Do we need an International Travelers Bill of Rights?

One moment, 8-year-old Brent Midlock was swimming in a shallow saltwater pool at an all-inclusive resort in Playa del Carmen, Mexico. The next, he was gone.

“It’s something I think about every day,” says his mother, Nancy Midlock. Her son had been sucked into an open drainage pipe, his shoulder and elbows violently dislocated by the force of the water. His body was recovered a day later.
Read more “Do we need an International Travelers Bill of Rights?”

A closer look at the best and worst airlines of 2007

Here’s an important footnote to the airline industry’s year from hell. A closer look at the Transportation Department’s 2007 report card shows some carriers were likelier to lose your luggage, deny you boarding, get you to your destination late and provoke a written complaint. And some airlines were above it all.

Here’s a birds-eye view of the DOT’s report, by category. I’ve broken it down into in an easy-to-understand blog posting so that you can sort the winners from the sinners and make a more informed booking decision.

Which airline is likeliest to lose my luggage?

No surprises here. The Hawaiian carriers outperformed everyone else. Low fare carriers did better than legacy airlines. And regional carriers continued their underperforming streak.

Mishandled baggage (reports per 1,000 passengers)

Best

1. Hawaiian Airlines (3.41)
2. Aloha Airlines (3.88)
3. AirTran Airways (4.06)
4. Northwest Airlines (5.01)
5. JetBlue Airways (5.23)

Worst

1. American Eagle (13.55)
2. Comair (11.40)
3. Atlantic Southeast (11.24)
4. Skywest (10.87)
5. Mesa Airlines (10.46)

The industry average for mishandled baggage was 7.03, compared with 6.73 in 2006. Two years ago, the top performer was Hawaiian (3.14) and the airline with the worst record was Atlantic Southeast (17.37).

Which airline will oversell its flight and bump me?

Among the best performers, there were no surprises except one: United Airlines. Legacy carriers routinely overbook their flights and then deny passengers boarding. But United seems to have gotten its act together. Delta, on the other hand, does not. It joined the bottom-feeding regional carriers.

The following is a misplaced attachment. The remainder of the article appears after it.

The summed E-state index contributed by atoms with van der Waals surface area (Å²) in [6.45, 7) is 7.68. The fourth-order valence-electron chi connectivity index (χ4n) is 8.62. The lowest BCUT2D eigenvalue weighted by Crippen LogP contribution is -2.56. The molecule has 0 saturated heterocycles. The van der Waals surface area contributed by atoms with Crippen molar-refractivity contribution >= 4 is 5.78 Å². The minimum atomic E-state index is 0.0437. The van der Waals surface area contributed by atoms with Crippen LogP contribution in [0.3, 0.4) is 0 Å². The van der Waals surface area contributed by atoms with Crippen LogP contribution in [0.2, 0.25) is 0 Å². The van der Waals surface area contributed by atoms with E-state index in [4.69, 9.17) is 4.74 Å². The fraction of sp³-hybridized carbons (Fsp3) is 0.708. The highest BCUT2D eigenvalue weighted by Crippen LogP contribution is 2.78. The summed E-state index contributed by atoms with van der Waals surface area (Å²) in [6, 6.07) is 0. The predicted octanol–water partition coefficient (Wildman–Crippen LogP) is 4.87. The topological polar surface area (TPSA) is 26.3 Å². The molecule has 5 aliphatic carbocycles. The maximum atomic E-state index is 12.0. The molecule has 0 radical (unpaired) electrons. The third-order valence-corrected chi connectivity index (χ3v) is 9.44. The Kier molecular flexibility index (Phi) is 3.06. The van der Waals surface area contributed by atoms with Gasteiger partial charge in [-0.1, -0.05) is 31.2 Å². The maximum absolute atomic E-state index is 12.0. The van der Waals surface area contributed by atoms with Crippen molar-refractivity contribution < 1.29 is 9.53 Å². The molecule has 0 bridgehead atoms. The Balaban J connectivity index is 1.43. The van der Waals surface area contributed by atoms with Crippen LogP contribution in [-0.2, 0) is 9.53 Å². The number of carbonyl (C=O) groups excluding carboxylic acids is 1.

Involuntary denied boardings per 10,000 passengers.

Best

1. JetBlue Airways (.02)
2. AirTran Airways (.15)
3. Hawaiian Airlines (.17)
4. Aloha (.29)
5. United (.71)

Worst

1. Atlantic Southeast (4.50)
2. Comair (3.15)
3. Delta Air Lines (2.47)
4. Skywest (1.69)
5. Mesa Airlines (1.54)

The industry average last year was 1.12 involuntary denied boardings per 10,000 passengers, compared with 1 in 2006. JetBlue was the best performer in 2006, with .07 involuntary denied boardings, and Atlantic Southeast lost in the category, with 4.47 IDBs per 10k passengers.

Which airline am I most likely to complain about?

The legacy airlines were clear winners – I mean, losers – in the complaints category. If you were flying internationally, British Airways led by a wide margin.

Domestic

1. US Airways (1,828)
2. American Airlines (1,617)
3. United Airlines (1,540)
4. Delta Air Lines (1,325)
5. Northwest Airlines (768)

International

1. British Airways (285)
2. Alitalia (173)
3. Air France (152)
4. Lufthansa (84)
5. Iberia (72)

Which online agencies am I most likely to complain about?

This is a relatively new category for the DOT report card. I would expect next year’s numbers to be higher, now that passengers are aware they can gripe about their online travel agency, too.

1. Orbitz (45)
2. Travelocity (35)
3. Expedia (30)
4. Cheaptickets (22)
5. Cheapoair/Priceline (tie) (16)

Which airline runs on time?

Again, the Hawaiian carriers and low-fare airlines dominated, with a surprise appearance by Delta. Rounding out the bottom are two legacy carriers and the usual suspects — regional carriers.

Overall percentage of reported flight operations arriving on time

Best

1. Hawaiian (93.3)
2. Aloha (92.2)
3. Southwest (80.1)
4. Frontier (77.6)
5. Delta (76.9)

Worst

1. Atlantic Southeast (64.7)
2. Comair (67.9)
3. US Airways (68.7)
4. American (68.7)
5. American Eagle (69.1)

The industry average for 2007 was 73.4 percent, well below the historical average (over the last 20 years) of 78.3 percent.

What to make of these numbers?

If you want a quality flying experience in the lower 48, go for a low-fare carrier. If you’re into pain, try a legacy carrier or better yet, a regional airline.

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